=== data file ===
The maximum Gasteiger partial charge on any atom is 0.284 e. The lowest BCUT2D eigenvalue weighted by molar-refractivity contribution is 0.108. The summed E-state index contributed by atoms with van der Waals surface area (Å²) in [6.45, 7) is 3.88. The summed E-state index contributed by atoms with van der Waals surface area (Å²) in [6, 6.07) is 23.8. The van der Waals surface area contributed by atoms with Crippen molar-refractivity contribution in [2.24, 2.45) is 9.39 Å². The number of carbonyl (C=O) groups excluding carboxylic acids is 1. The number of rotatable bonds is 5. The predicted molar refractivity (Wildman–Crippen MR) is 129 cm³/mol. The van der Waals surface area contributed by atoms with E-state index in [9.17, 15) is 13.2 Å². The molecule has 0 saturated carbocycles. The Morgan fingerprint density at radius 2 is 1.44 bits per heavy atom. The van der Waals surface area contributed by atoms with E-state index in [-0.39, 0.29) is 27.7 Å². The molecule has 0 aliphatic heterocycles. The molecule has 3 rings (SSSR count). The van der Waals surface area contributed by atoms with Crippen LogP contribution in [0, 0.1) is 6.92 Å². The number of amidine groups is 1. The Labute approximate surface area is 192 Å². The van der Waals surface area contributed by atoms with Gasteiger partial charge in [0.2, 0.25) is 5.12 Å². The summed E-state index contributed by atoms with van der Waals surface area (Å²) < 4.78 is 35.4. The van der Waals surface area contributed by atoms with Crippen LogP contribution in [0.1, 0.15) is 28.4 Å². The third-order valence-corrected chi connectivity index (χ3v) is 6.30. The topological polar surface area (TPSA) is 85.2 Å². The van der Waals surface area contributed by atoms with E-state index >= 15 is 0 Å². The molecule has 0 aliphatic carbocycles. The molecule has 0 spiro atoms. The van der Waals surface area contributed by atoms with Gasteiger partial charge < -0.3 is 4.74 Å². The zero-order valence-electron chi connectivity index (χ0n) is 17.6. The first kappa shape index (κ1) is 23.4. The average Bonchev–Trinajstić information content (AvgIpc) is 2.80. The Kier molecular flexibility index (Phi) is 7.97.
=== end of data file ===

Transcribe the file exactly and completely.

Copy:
The maximum Gasteiger partial charge on any atom is 0.284 e. The lowest BCUT2D eigenvalue weighted by molar-refractivity contribution is 0.108. The summed E-state index contributed by atoms with van der Waals surface area (Å²) in [6.45, 7) is 3.88. The summed E-state index contributed by atoms with van der Waals surface area (Å²) in [6, 6.07) is 23.8. The van der Waals surface area contributed by atoms with Crippen molar-refractivity contribution in [2.24, 2.45) is 9.39 Å². The number of carbonyl (C=O) groups excluding carboxylic acids is 1. The number of rotatable bonds is 5. The predicted molar refractivity (Wildman–Crippen MR) is 129 cm³/mol. The van der Waals surface area contributed by atoms with E-state index in [9.17, 15) is 13.2 Å². The molecule has 0 saturated carbocycles. The Morgan fingerprint density at radius 2 is 1.44 bits per heavy atom. The van der Waals surface area contributed by atoms with E-state index in [-0.39, 0.29) is 27.7 Å². The molecule has 0 aliphatic heterocycles. The molecule has 3 rings (SSSR count). The van der Waals surface area contributed by atoms with Crippen LogP contribution in [0, 0.1) is 6.92 Å². The number of amidine groups is 1. The Labute approximate surface area is 192 Å². The van der Waals surface area contributed by atoms with Gasteiger partial charge in [0.2, 0.25) is 5.12 Å². The summed E-state index contributed by atoms with van der Waals surface area (Å²) < 4.78 is 35.4. The van der Waals surface area contributed by atoms with Crippen LogP contribution in [0.1, 0.15) is 28.4 Å². The third-order valence-corrected chi connectivity index (χ3v) is 6.30. The topological polar surface area (TPSA) is 85.2 Å². The van der Waals surface area contributed by atoms with E-state index >= 15 is 0 Å². The molecule has 0 aliphatic carbocycles. The molecule has 0 spiro atoms. The van der Waals surface area contributed by atoms with Gasteiger partial charge < -0.3 is 4.74 Å². The zero-order valence-electron chi connectivity index (χ0n) is 17.6. The first kappa shape index (κ1) is 23.4. The average Bonchev–Trinajstić information content (AvgIpc) is 2.80. The Kier molecular flexibility index (Phi) is 7.97.